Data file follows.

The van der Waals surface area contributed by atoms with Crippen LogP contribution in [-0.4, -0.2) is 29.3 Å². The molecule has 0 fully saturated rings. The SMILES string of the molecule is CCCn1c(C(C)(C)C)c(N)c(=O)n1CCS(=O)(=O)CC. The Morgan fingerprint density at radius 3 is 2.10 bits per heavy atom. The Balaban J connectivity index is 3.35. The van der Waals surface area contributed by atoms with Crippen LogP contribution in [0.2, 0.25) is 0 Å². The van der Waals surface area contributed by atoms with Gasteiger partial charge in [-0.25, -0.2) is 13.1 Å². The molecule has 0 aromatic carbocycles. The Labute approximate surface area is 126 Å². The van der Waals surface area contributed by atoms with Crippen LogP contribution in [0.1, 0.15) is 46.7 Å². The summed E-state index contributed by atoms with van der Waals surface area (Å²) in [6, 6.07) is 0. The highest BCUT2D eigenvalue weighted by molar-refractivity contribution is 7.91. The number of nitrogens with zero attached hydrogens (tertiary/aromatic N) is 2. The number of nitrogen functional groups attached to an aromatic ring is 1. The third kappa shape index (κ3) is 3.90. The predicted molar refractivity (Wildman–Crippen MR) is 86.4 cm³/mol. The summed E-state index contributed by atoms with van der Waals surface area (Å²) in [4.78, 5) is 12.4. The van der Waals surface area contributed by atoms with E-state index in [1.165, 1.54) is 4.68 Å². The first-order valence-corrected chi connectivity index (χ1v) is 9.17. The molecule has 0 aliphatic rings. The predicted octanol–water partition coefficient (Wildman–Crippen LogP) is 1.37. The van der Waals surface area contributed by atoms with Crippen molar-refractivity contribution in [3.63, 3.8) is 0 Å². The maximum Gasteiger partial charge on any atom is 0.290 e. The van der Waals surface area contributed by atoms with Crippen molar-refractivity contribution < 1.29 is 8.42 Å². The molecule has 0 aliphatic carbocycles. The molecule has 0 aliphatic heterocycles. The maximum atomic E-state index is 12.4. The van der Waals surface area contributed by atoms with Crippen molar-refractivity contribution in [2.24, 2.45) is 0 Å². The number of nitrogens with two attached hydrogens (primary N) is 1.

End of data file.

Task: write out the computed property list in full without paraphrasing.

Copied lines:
The van der Waals surface area contributed by atoms with Crippen LogP contribution in [-0.4, -0.2) is 29.3 Å². The molecule has 0 fully saturated rings. The SMILES string of the molecule is CCCn1c(C(C)(C)C)c(N)c(=O)n1CCS(=O)(=O)CC. The Morgan fingerprint density at radius 3 is 2.10 bits per heavy atom. The Balaban J connectivity index is 3.35. The van der Waals surface area contributed by atoms with Crippen LogP contribution in [0.2, 0.25) is 0 Å². The van der Waals surface area contributed by atoms with Gasteiger partial charge in [-0.25, -0.2) is 13.1 Å². The molecule has 0 aromatic carbocycles. The Labute approximate surface area is 126 Å². The van der Waals surface area contributed by atoms with Crippen LogP contribution in [0.1, 0.15) is 46.7 Å². The summed E-state index contributed by atoms with van der Waals surface area (Å²) in [6, 6.07) is 0. The highest BCUT2D eigenvalue weighted by molar-refractivity contribution is 7.91. The number of nitrogens with zero attached hydrogens (tertiary/aromatic N) is 2. The number of nitrogen functional groups attached to an aromatic ring is 1. The third kappa shape index (κ3) is 3.90. The predicted molar refractivity (Wildman–Crippen MR) is 86.4 cm³/mol. The summed E-state index contributed by atoms with van der Waals surface area (Å²) in [4.78, 5) is 12.4. The van der Waals surface area contributed by atoms with E-state index in [1.165, 1.54) is 4.68 Å². The first-order valence-corrected chi connectivity index (χ1v) is 9.17. The molecule has 0 aliphatic rings. The predicted octanol–water partition coefficient (Wildman–Crippen LogP) is 1.37. The van der Waals surface area contributed by atoms with Crippen molar-refractivity contribution in [3.63, 3.8) is 0 Å². The maximum Gasteiger partial charge on any atom is 0.290 e. The van der Waals surface area contributed by atoms with Crippen molar-refractivity contribution < 1.29 is 8.42 Å². The molecule has 0 aliphatic carbocycles. The molecule has 0 aliphatic heterocycles. The maximum atomic E-state index is 12.4. The van der Waals surface area contributed by atoms with Crippen molar-refractivity contribution in [2.24, 2.45) is 0 Å². The number of nitrogens with two attached hydrogens (primary N) is 1.